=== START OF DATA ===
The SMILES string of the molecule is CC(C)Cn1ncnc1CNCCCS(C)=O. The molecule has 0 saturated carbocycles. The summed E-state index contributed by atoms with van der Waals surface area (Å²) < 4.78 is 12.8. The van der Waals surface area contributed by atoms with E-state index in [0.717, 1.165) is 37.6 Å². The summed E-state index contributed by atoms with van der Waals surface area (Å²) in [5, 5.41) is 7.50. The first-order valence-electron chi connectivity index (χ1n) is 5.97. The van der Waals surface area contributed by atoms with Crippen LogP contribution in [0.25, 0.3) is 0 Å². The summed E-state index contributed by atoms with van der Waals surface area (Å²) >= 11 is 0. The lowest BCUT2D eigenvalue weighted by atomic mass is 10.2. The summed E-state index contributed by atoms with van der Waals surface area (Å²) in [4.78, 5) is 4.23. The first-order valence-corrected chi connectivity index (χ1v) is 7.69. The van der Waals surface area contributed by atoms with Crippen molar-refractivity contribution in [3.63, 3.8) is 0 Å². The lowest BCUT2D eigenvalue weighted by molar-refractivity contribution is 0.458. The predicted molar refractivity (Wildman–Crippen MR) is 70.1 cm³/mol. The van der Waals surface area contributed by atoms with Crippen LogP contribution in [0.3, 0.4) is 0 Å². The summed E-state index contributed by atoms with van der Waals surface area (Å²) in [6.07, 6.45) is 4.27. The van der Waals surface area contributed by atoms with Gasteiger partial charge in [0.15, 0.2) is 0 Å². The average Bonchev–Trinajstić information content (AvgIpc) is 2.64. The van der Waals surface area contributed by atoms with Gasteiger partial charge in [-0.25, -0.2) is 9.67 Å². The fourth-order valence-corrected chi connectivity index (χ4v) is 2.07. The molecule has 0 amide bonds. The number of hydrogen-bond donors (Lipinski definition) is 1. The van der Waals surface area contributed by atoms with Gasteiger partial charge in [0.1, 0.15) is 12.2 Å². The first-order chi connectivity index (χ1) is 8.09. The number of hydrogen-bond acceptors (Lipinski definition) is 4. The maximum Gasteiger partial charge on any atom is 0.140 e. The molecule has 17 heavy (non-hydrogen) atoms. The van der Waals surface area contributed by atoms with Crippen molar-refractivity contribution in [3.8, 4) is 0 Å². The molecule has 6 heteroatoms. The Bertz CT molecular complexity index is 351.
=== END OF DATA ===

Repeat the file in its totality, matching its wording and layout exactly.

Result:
The SMILES string of the molecule is CC(C)Cn1ncnc1CNCCCS(C)=O. The molecule has 0 saturated carbocycles. The summed E-state index contributed by atoms with van der Waals surface area (Å²) < 4.78 is 12.8. The van der Waals surface area contributed by atoms with E-state index in [0.717, 1.165) is 37.6 Å². The summed E-state index contributed by atoms with van der Waals surface area (Å²) in [5, 5.41) is 7.50. The first-order valence-electron chi connectivity index (χ1n) is 5.97. The van der Waals surface area contributed by atoms with Crippen LogP contribution in [0.25, 0.3) is 0 Å². The summed E-state index contributed by atoms with van der Waals surface area (Å²) >= 11 is 0. The lowest BCUT2D eigenvalue weighted by atomic mass is 10.2. The summed E-state index contributed by atoms with van der Waals surface area (Å²) in [4.78, 5) is 4.23. The first-order valence-corrected chi connectivity index (χ1v) is 7.69. The van der Waals surface area contributed by atoms with Crippen molar-refractivity contribution in [3.63, 3.8) is 0 Å². The lowest BCUT2D eigenvalue weighted by molar-refractivity contribution is 0.458. The predicted molar refractivity (Wildman–Crippen MR) is 70.1 cm³/mol. The van der Waals surface area contributed by atoms with Crippen LogP contribution in [0.3, 0.4) is 0 Å². The summed E-state index contributed by atoms with van der Waals surface area (Å²) in [6.07, 6.45) is 4.27. The van der Waals surface area contributed by atoms with Gasteiger partial charge in [0.15, 0.2) is 0 Å². The average Bonchev–Trinajstić information content (AvgIpc) is 2.64. The van der Waals surface area contributed by atoms with Gasteiger partial charge in [-0.25, -0.2) is 9.67 Å². The fourth-order valence-corrected chi connectivity index (χ4v) is 2.07. The molecule has 0 amide bonds. The number of hydrogen-bond donors (Lipinski definition) is 1. The van der Waals surface area contributed by atoms with Gasteiger partial charge in [0.1, 0.15) is 12.2 Å². The first-order chi connectivity index (χ1) is 8.09. The number of hydrogen-bond acceptors (Lipinski definition) is 4. The maximum Gasteiger partial charge on any atom is 0.140 e. The molecule has 17 heavy (non-hydrogen) atoms. The van der Waals surface area contributed by atoms with Crippen molar-refractivity contribution in [3.8, 4) is 0 Å². The molecule has 6 heteroatoms. The Bertz CT molecular complexity index is 351.